The Hindu perception is reflected in the Indian constitution where Sikhs are classified, alongside Jains and Buddhist, as Hindus. On the contrary, Sikhism is a revolt against Hindu belief. Sikhs for Justice also want to reject article 25 (b) (2) of the Indian constitution, which says Sikhs are a part of Hindus religion. Through a referendum, they will ask the UN to plan an official referendum. Another important separatist movement is Naxal. The term Naxaltities comes from Naxalbari, a small village in West Bengal where a violent uprising started in 1967. There is an ongoing conflict between Maoist groups known as Naxalites or Naxals and the Indian government. The armed wing of the Naxalite-Maoist is called the PLGA (People Liberation Guerilla Army). Most of the troubled Red Belt, as it is known, runs through some of the Indian nuclear installations, which face the risk of pilferage of nuclear material by the insurgents. The affected states are Karnataka, Chattisgarh, Orissa, Andhra Pradesh and West Bengal. Naxal rebels are now operating in 13 of Indian 29 states. Tripura was never part of India. Even during the British era, it had remained independent.
When the British left India, it was annexed by India on October 15, 1949. Migration from Bangladesh reduced the indigenous tribal people in the state to minority status. In 1970, separatist groups sprang up in the state, demanding independence; building on the uprising, which had begun soon after independence in Tripura.
The National Liberation Front of Tripura (NLFT) is a Tripura nationalist organization, which seeks the secession of Tripura from India and to establish an independent state. Local people are fed up with abuses of Indian security forces. India is using Armed Forces Special Power Act (AFSPA) there, which gives unlimited powers to the Indian army to kill, rape and torture anyone and also gives security forces immunity against prosecution. During a women demonstration in front of Assam Rifles headquarters in Imphal, they stripped themselves and held up two banners “Indian army rape us,” and “Indian army takes our flesh.”
Nagaland was a part of Assam. Even during the British colonisation, Nagas had asked Britishers to declare them an independent country. After Indian independence, Nagas declared independence. Nagaland has 88 per cent non-Hindu population, out of which 67 per cent are Christian. In 1950, the Naga National Council started an insurgency against the government of India; demanding a separate country for the Nagas. A plebiscite was held in Nagaland in May 1951, where more than 99.9 per cent of voters favoured independence. Mizoram was also a part of the state of Assam before it became a full-fledged state in 1987. Mizoram has a 96 per cent Christian population. The Mizo National Front led by Maldenga launched a movement for independence of Mizoram in 1966. Massive military operations were launched, including airstrikes, to neutralise Mizoram’s independence movement.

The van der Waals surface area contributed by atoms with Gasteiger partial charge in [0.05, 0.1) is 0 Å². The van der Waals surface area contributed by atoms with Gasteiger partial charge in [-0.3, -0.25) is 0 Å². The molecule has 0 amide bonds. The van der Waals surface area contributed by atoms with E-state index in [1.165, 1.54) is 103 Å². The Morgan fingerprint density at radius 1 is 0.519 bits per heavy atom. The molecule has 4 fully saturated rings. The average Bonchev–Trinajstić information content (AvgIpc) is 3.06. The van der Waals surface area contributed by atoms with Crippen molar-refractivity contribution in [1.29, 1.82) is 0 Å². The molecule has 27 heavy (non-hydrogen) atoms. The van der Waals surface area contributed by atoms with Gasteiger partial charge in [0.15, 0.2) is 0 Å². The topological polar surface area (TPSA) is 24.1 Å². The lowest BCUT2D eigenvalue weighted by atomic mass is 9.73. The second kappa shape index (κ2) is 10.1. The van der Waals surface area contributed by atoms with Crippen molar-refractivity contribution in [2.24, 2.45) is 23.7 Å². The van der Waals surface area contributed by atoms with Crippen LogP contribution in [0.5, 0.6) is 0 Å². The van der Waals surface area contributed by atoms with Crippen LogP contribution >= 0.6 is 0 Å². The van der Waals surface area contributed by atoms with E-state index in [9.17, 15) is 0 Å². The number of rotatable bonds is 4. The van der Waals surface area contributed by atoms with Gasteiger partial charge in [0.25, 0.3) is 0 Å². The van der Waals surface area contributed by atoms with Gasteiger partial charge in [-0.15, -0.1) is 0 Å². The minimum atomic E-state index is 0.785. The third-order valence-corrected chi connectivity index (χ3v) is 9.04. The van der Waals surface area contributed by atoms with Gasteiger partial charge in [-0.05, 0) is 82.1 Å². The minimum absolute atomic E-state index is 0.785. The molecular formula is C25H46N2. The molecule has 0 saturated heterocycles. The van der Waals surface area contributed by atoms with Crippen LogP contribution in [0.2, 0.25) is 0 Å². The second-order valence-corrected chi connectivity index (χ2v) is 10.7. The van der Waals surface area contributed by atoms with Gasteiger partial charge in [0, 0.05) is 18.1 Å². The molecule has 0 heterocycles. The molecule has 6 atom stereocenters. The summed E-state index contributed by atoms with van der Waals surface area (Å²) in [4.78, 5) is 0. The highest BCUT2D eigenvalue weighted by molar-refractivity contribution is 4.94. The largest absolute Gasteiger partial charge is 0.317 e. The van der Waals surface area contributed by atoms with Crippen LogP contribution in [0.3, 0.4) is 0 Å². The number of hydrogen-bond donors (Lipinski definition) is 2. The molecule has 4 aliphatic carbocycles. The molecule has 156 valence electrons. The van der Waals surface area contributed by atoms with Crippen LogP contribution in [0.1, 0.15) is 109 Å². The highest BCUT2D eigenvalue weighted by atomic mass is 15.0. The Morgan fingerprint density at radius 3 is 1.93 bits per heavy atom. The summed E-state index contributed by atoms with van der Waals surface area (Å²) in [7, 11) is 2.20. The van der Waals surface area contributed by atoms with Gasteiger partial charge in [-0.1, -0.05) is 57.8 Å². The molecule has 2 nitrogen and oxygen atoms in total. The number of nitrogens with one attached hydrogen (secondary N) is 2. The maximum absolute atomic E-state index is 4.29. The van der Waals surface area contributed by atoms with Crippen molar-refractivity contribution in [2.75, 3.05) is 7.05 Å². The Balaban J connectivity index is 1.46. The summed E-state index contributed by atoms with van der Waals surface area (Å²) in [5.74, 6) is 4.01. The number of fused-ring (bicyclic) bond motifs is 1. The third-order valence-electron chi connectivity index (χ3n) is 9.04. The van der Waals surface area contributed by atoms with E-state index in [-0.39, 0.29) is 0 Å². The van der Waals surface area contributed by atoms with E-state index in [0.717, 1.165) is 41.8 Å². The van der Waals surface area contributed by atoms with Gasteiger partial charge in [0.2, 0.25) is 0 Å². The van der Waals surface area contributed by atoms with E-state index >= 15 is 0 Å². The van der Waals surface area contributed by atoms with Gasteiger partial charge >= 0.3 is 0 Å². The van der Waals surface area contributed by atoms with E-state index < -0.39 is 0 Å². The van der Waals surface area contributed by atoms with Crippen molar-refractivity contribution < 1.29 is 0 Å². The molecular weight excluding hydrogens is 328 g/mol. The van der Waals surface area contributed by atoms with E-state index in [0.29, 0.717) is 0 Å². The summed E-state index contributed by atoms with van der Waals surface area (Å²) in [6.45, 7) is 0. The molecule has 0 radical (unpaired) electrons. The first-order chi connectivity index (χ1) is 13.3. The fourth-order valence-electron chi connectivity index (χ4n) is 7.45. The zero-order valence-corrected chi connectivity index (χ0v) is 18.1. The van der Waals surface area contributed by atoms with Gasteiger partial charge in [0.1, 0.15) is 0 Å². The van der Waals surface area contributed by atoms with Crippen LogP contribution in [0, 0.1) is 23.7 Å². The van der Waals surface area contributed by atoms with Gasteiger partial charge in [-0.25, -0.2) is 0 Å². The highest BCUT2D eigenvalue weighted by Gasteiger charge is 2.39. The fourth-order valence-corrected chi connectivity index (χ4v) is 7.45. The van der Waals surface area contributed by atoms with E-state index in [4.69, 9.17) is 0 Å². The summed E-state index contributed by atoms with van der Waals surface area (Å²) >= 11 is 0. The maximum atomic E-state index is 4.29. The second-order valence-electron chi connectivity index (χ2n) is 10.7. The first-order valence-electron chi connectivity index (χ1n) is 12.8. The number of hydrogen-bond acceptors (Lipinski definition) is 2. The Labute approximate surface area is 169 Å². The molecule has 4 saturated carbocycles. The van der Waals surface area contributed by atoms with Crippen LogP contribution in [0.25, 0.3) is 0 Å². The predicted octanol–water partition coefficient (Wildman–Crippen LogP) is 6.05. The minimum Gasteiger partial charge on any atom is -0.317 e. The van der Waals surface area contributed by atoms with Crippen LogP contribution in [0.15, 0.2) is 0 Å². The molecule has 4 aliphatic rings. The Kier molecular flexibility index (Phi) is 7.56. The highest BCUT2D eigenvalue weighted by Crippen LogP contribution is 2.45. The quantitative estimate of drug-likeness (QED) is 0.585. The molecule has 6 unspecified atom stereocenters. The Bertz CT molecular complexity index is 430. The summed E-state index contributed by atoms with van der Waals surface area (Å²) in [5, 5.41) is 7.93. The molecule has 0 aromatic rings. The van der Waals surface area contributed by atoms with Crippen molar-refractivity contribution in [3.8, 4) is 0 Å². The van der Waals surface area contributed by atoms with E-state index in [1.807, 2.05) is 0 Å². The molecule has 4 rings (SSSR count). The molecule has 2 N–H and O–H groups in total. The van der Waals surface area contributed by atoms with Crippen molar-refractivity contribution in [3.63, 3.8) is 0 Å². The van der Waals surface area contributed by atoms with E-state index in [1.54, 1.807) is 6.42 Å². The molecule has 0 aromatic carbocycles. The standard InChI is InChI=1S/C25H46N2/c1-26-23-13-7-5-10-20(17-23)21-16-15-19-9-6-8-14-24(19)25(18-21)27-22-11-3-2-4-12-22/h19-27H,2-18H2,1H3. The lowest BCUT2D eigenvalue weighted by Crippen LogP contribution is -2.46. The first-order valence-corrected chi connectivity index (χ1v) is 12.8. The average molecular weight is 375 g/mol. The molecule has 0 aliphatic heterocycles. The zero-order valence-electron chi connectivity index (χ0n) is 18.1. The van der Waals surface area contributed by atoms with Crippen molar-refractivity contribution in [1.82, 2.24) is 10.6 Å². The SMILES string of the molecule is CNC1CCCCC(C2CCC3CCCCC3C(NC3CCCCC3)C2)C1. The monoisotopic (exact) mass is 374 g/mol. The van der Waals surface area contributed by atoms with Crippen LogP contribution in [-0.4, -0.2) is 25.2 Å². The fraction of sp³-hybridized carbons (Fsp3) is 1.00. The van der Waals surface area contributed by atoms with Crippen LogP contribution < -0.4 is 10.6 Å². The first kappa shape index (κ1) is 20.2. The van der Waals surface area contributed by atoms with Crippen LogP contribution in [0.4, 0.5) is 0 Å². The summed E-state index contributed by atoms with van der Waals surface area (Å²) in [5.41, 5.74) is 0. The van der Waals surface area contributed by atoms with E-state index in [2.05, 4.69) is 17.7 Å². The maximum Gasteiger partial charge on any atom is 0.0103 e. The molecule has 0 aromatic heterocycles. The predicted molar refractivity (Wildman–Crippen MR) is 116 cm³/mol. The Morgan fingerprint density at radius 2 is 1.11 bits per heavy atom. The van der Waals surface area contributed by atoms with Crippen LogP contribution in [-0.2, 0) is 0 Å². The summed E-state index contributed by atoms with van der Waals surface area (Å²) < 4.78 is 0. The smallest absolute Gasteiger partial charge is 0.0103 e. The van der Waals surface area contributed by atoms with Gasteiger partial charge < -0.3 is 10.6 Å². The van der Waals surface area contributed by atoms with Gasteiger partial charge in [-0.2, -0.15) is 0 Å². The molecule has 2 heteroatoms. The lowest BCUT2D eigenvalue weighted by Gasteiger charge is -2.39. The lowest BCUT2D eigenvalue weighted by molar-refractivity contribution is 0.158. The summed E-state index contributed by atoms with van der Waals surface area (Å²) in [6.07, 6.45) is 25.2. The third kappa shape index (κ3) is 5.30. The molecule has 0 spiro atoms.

In the case of Manipura, it is deemed the most violent state in the country after Indian Occupied Jammu and Kashmir. The militancy started once the Manipur kingdom was forcibly annexed by India. Manipur has 27 per cent Christians, while the rest are tribals believing in various Hindu religious beliefs. The trouble in Sikkim has an international dimension attributable to the state’s strategic border location and the refusal of China to recognize Sikkim as part of India. In Sikkim, Nepalis constitute some two-thirds of the population and hold political power. Meghalaya was separated from the state of Assam in 1971. It has a 79 per cent non-Hindu population, out of which 47 per cent are Christians. It is dominated by three major tribes, the Khasi, the Garo and the Jaintia. The communal riots started in 1972 between local tribes and migrants while the insurgency for independence started in the early 1980s.
Arunachal Pradesh has 63 per cent of its population belonging to faiths other than Hinduism. The state contains one of the highest proportions of Buddhist in India. It was also known as the Northeast Frontier Agency (NEFA) where a war was fought with China in 1962. The major parts of the state are claimed by China.
Indian defence later entered Arunachal Pradesh. The Arunachal Dragon Force (ADF), also known as East India Liberation Front, is a violent secessionist movement in the region.
In South India, before 1947, there was a demand for an independent Dravidistan for the whole of South India. EV Ramaswami was a strong advocate for Tamil nationalism who challenged Hinduism and Delhi rule over southern India. The Tamil belief is they are a unique nation as compared to northern India. The growing tendencies of ethnic violence and a revolution in technology, as the world has become a global village, have tilted the balance in the favour of separatist movements. We have seen the disintegration of the formidable former Soviet Union, Yugoslavia, Czechoslovakia and Sudan. There are many more movements across the globe for the rights of self-determination and ethnic identity. The situation in India is similar where the rising extremism in India targets the minorities, especially the Muslims, Christians, Sikhs and Dalits. The BJP, RSS, Bajrang Dal, and Vishva Hindu Parished have created an atmosphere of fear among the minorities. With every passing day, the situation in India is getting worse as Hindu mobs lynch Muslims and low caste people.
Recently, we have witnessed a determined uprising among Muslims against Hindu-led atrocities. The underlying causes of these insurgencies are political, socio-economic, religion as well as based on grievances. Also, there is a racial division in the country: Dravidians in the south, Mongoloids in the northeast and Aryans in the centre and north. The separatist movement/tendencies across India may lead to its disintegration.
The writer is a retired brigadier and currently commissioner of the Afghan Refugees Organisation, Balochistan